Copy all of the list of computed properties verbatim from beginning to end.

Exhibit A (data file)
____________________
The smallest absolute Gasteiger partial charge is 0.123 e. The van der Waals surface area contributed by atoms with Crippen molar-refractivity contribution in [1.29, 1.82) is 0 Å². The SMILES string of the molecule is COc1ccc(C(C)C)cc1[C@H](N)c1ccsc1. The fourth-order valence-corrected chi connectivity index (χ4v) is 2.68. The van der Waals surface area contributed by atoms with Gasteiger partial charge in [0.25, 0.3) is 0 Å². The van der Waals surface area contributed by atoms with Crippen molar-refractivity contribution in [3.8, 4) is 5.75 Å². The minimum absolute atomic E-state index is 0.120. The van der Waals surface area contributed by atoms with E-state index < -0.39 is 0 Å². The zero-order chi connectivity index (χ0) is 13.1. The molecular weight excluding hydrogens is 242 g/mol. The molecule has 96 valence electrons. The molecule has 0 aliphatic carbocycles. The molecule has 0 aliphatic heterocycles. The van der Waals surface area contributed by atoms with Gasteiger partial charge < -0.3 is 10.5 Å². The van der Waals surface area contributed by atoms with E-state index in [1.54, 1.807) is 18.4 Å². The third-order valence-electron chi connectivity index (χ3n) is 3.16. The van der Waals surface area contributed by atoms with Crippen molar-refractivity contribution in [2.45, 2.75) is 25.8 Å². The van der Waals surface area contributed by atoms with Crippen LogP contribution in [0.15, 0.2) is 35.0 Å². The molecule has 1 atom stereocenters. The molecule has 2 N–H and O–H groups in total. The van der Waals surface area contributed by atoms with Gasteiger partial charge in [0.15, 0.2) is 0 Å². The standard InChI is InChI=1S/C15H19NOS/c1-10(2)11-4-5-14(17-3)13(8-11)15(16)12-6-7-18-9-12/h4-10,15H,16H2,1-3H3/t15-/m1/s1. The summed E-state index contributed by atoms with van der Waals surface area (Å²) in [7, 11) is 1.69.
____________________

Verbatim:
The smallest absolute Gasteiger partial charge is 0.123 e. The van der Waals surface area contributed by atoms with Crippen molar-refractivity contribution in [1.29, 1.82) is 0 Å². The SMILES string of the molecule is COc1ccc(C(C)C)cc1[C@H](N)c1ccsc1. The fourth-order valence-corrected chi connectivity index (χ4v) is 2.68. The van der Waals surface area contributed by atoms with Gasteiger partial charge in [0.25, 0.3) is 0 Å². The van der Waals surface area contributed by atoms with Crippen molar-refractivity contribution in [3.8, 4) is 5.75 Å². The minimum absolute atomic E-state index is 0.120. The van der Waals surface area contributed by atoms with E-state index < -0.39 is 0 Å². The zero-order chi connectivity index (χ0) is 13.1. The molecular weight excluding hydrogens is 242 g/mol. The molecule has 96 valence electrons. The molecule has 0 aliphatic carbocycles. The molecule has 0 aliphatic heterocycles. The van der Waals surface area contributed by atoms with Gasteiger partial charge < -0.3 is 10.5 Å². The van der Waals surface area contributed by atoms with E-state index in [1.54, 1.807) is 18.4 Å². The third-order valence-electron chi connectivity index (χ3n) is 3.16. The van der Waals surface area contributed by atoms with Crippen molar-refractivity contribution in [2.45, 2.75) is 25.8 Å². The van der Waals surface area contributed by atoms with Crippen LogP contribution in [0.15, 0.2) is 35.0 Å². The molecule has 1 atom stereocenters. The molecule has 2 N–H and O–H groups in total. The van der Waals surface area contributed by atoms with Gasteiger partial charge in [0.15, 0.2) is 0 Å². The standard InChI is InChI=1S/C15H19NOS/c1-10(2)11-4-5-14(17-3)13(8-11)15(16)12-6-7-18-9-12/h4-10,15H,16H2,1-3H3/t15-/m1/s1. The summed E-state index contributed by atoms with van der Waals surface area (Å²) in [7, 11) is 1.69.